grammatical subject is the person who applies the stimulus (whip, cut), and a class of verbs of which the grammatical subject may be either stimulus or person who applies it (prick, sting). Such verbs stand for processes; and if we include verbs which stand for states we can distinguish many other categories by what classes of substantives can play the role of grammatical subject.

It is not justifiable to use the terms subject and object as reference points of international syntax unless we can define them without recourse to grammatical tricks peculiar to particular languages. Happily, as Ogden has seen, we can sidestep the difficulty by keeping down the number of verb-equivalents; and it is the object of this chapter to clarify the rules of word-order given on p. 35 by making the meaning of subject and object explicit with reference to each verboid. Interglossa has 20 verboids of which one, ge, is an operative particle based on gene (473), and one eque (469) stands for the so-called verb be when be links what follows with the subject and an identity or a specification of the class to which it belongs (Roosevelt is the right man; Victoria was then Queen of England; elephants are mammals). Otherwise habe (have) does the work of be; and is the universal copula connecting subject (i.e. topic) and its attribute (he has strength = he is strong).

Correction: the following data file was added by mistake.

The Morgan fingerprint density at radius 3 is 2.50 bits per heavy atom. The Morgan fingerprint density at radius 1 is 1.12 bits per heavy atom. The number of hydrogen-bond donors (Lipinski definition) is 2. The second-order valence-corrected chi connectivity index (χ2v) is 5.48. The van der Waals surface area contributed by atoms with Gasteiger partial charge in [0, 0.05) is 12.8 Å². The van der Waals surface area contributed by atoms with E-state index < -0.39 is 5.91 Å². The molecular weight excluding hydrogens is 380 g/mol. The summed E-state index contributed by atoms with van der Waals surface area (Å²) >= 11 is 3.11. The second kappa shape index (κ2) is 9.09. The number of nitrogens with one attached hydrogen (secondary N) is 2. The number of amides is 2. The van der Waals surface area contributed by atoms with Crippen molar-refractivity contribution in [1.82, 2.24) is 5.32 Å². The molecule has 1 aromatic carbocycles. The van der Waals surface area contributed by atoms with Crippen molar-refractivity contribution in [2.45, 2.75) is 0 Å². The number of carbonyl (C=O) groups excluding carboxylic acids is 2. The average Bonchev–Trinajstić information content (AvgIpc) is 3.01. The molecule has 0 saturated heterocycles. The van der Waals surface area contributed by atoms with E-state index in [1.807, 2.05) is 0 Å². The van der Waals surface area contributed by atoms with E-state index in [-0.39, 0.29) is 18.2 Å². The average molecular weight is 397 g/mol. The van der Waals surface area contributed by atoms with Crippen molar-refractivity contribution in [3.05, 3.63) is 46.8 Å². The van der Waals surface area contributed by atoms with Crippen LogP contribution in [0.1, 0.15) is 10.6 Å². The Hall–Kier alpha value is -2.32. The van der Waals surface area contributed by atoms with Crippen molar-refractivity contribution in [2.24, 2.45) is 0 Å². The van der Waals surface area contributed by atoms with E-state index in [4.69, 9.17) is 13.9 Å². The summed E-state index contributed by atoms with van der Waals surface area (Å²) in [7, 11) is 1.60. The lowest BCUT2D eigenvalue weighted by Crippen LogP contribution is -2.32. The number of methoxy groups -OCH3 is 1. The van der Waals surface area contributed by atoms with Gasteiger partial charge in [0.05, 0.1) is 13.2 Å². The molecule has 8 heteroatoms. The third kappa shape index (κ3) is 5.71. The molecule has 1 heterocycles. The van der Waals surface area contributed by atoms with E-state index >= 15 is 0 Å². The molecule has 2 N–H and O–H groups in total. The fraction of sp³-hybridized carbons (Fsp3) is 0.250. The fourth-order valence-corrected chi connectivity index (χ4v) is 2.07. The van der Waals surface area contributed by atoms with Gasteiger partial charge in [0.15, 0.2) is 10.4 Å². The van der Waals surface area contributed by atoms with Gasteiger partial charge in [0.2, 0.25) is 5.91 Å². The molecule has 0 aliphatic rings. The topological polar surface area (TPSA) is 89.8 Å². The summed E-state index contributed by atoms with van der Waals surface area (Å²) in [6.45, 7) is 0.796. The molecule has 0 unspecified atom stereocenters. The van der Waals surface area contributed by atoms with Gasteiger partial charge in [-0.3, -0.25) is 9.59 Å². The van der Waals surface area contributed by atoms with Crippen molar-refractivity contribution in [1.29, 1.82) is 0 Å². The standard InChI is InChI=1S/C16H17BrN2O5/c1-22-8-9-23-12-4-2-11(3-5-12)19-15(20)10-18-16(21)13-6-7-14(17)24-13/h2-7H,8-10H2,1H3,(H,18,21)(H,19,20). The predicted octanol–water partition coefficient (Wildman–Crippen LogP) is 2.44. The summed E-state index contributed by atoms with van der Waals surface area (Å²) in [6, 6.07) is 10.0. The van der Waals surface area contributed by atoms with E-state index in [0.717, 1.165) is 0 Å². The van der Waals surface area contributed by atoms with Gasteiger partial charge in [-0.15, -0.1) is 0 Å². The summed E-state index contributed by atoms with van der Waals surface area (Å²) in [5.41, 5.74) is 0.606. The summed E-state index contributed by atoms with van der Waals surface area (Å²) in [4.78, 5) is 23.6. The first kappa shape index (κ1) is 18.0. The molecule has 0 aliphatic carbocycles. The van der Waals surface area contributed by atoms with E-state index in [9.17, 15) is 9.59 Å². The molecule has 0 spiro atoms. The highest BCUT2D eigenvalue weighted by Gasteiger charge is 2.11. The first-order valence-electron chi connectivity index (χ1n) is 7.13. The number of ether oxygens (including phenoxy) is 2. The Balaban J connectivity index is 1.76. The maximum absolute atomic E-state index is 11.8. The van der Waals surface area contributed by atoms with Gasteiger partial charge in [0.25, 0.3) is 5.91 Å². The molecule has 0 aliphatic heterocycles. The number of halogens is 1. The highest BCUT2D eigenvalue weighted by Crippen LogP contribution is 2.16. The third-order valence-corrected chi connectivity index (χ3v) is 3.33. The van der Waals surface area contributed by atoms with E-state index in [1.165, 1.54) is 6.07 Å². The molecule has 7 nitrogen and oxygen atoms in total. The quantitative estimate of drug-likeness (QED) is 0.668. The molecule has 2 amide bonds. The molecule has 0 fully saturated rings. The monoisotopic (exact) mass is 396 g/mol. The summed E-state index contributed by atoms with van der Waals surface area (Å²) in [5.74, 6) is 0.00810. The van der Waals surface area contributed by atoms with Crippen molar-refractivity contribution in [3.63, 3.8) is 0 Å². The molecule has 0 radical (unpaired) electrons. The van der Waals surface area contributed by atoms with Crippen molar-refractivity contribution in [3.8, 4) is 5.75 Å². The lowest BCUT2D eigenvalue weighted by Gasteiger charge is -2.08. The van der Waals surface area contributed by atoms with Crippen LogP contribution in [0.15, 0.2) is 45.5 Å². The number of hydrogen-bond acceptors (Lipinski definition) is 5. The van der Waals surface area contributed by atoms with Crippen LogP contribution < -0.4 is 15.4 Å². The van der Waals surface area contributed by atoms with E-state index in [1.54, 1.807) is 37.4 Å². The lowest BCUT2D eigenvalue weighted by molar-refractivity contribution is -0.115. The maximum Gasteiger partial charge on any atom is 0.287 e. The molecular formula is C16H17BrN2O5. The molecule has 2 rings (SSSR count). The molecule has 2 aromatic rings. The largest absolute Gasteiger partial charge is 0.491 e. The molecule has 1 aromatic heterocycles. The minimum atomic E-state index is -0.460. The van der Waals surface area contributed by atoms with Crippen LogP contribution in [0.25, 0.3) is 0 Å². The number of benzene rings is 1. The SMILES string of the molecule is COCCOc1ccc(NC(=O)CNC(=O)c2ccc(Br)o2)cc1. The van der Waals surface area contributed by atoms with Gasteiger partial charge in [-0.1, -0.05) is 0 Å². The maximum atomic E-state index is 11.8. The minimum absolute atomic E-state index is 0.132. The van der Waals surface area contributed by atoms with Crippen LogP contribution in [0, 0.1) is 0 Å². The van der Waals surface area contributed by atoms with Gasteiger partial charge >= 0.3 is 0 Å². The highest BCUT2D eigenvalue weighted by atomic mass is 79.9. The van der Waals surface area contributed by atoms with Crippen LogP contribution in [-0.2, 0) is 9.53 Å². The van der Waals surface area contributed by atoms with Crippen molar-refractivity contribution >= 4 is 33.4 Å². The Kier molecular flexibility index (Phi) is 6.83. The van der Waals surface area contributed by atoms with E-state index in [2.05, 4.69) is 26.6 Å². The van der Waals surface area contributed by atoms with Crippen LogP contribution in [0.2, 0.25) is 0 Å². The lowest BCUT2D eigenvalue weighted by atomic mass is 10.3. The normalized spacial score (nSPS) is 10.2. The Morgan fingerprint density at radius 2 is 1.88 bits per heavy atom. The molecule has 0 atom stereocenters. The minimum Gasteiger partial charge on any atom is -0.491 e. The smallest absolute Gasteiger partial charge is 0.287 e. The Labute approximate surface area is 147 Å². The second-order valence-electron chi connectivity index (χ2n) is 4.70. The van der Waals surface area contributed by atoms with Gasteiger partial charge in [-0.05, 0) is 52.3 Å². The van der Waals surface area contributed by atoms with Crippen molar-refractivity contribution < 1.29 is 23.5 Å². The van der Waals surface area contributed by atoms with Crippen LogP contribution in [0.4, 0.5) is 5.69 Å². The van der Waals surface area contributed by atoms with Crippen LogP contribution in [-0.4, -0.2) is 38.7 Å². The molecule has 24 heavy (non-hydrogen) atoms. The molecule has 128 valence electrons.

We have already examined the meaning of habe (474), gene (473) and date (466) in outline. Two operators, (477) (481) perde (lose) and tracte . . . apo (take . . . away), in combination with an amplifier respectively do the work of gene and date in combination with its opposite. We have seen that date thermo and gene thermo respectively mean to heat or warm in a transitive (confer heat on) and intransitive or reflexive (get heat) sense. Similarly tracte thermo apo (take heat away from) and perde thermo (lose heat) respectively mean to cool in a transitive or intransitive (reflexive) sense. Negative opposites such as no-thermo also have their own type of comparison. Thus we have thermomajor thermo (hothotter) and no-thermominor thermo (coolcooler). From one amplifier we can thus build up a double series of verbal and adjectival forms; such as:

sclero = hard   no-sclero = soft
major sclero = harder   minor sclero = softer
habe sclero = be hard   non habe sclero = be soft
date sclero X = harden X   tracte sclero apo X = soften X
gene sclero = harden, set (intrans.)   perde sclero = soften, melt (intrans.)
i.e. get hardened (passive)   i.e. get softened (passive)